Investing in real estate can lead to financial freedom. I’m going to get that out of the way here at the beginning, because I believe real estate investments have played a huge role in my quest for true financial freedom. Not only is it a great source of passive income (you know how I feel about multiple sources of income), but it’s also been well documented that most of the ultra-wealthy citizens of America allocate a good portion of their investments just for real estate.
After all, as Mark Twain famously said, “Buy land, they’re not making it anymore.”
Now, as with any investment, there is a learning curve to real estate – one that will take a good amount of time and effort. And as with any type of investment, mistakes are inevitable and potentially quite costly. Since learning from others’ mistakes is much better than making them yourself, I’m going to share three of my biggest.
- Trying to do it all myself
To get to this point in my professional life, I’ve spent a good amount of time with my head in the books. As doctors, we’re expected to study something and then apply it immediately. I’m used to this, and so I tried to do just that with an out-of-state investment property I had my eye on. From a cashflow perspective, I knew that the numbers made sense, but I wasn’t sure how to get started.
So I began to do some research . . . but all I got were more questions. Which areas of the country would yield the highest profits? Do the numbers favor purchasing or renting? What about nearby school districts?
I finally realized that I needed to assemble a team.
I searched for a real estate agent. Then I figured out that I might need a property manager and perhaps a contractor. A friend suggested that I use a turnkey company or something similar, but I didn’t want to pay the extra fees. Better to do it myself.
My friends, time is money. If I had used HomeUnion from the beginning, the time and money saved would have been well worth it. There are other companies out there designed to streamline the process and I encourage you to look into them. (Future blog post, perhaps?)
By now I could probably do the work myself much more efficiently than before, but the real question is: Would I want to?
- Went with the cheapest contractor
With the help of a partner, I bought my first apartment building just over two years ago. It’s a five-unit building not too far from my home. It was a good purchase, but since the previous owners weren’t big on maintaining the place, it was definitely a bit of a project.
The building was in a rapidly-improving neighborhood, so our plan was to renovate as tenants moved out and increase rent accordingly. A couple tenants moved out just four months later, and we put our plan in motion to renovate a large portion of the building.
- Contractor #1 told me it would take $30,000 and 4 weeks.
- Contractor #2 told me it would take $15,000 and 3 weeks.
Who did we choose? Well, even though I knew Contractor #1 from some work he did on my own house, we chose Contractor #2.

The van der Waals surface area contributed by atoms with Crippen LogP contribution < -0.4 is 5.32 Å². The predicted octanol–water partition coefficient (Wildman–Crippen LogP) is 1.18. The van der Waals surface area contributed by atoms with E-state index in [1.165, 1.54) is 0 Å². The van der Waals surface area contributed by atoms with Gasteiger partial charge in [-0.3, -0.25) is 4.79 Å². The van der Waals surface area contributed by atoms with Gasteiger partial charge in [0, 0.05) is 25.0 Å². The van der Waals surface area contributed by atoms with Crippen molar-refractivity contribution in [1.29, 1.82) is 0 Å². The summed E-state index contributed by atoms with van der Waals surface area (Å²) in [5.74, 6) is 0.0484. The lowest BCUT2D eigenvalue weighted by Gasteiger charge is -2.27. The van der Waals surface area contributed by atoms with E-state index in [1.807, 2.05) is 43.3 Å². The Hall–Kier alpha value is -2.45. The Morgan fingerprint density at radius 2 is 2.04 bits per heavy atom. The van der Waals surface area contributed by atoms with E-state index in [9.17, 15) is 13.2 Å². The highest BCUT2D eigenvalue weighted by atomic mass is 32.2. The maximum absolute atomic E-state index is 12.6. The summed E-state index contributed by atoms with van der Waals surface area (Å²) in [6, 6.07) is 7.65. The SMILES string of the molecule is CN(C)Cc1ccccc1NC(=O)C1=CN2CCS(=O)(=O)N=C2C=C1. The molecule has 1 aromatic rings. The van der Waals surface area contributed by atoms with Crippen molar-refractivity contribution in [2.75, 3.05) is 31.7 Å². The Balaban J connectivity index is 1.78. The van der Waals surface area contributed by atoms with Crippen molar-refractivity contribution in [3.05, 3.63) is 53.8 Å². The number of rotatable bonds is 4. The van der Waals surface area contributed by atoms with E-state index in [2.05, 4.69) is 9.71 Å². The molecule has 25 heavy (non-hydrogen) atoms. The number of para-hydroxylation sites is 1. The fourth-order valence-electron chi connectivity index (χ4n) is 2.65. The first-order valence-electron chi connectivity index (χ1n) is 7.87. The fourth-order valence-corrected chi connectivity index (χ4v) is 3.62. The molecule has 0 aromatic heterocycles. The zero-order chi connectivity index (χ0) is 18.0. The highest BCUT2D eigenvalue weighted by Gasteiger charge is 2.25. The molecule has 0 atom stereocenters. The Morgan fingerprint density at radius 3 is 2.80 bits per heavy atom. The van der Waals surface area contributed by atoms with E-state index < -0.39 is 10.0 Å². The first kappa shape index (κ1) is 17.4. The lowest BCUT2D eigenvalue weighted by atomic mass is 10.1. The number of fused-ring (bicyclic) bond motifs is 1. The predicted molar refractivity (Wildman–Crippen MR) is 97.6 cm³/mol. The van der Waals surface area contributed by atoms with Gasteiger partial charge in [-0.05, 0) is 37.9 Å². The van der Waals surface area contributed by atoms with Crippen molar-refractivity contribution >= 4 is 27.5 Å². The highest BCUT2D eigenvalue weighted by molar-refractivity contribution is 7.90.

We ended up firing him three weeks later when we used up our budget and weren’t close to being finished. It turned out that in order to keep more money for himself, he had decided not to hire anyone to help him.
Ultimately, we had to hire another contractor, but he wasn’t immediately available. The unit sat empty for another six weeks before we got the work done. All in all, we wasted several months and a lot of money because we were trying to save money from the start. In the end, factoring in construction cost + lost income, the total cost came out to about $45,000 (Contractor #1 + Contractor #2).
In the end, I realized it’s better to pay slightly more to get the job done right with someone you trust.
- Waited too long to get started
I consider this to be the biggest mistake I’ve made. Honestly, I let fear of the unknown and fear of loss hold me back. I also felt like I had to know everything and plan for every contingency before starting – I had a bad case of “Analysis Paralysis.” Real estate investment opportunities had presented themselves earlier, but I didn’t pull the trigger because I was scared.
Thankfully, what finally got the ball rolling was investing in real estate crowdfunding. I’m glad I finally took the plunge, because otherwise I would’ve missed out on a great upswing in the market and wouldn’t be on the track to financial freedom today.
Sometimes, though, I still kick myself for not starting sooner. The moral of this story is this: Don’t let fear of the unknown keep you from trying something.
Ultimately, jumping into real estate investing has been one of the best decisions I’ve ever made. Yes, there have been some bumps in the road. I’ve made mistakes, but I’ve learned from them, and I’m glad for the experience.
So don’t be afraid to invest in real estate because of others’ mistakes. Learn from them. Listen to people who have been successful. If you decide real estate investing is for you, then don’t hesitate. It’s a giant step on the road to financial freedom.
If you invest in real estate, what are some of your biggest mistakes?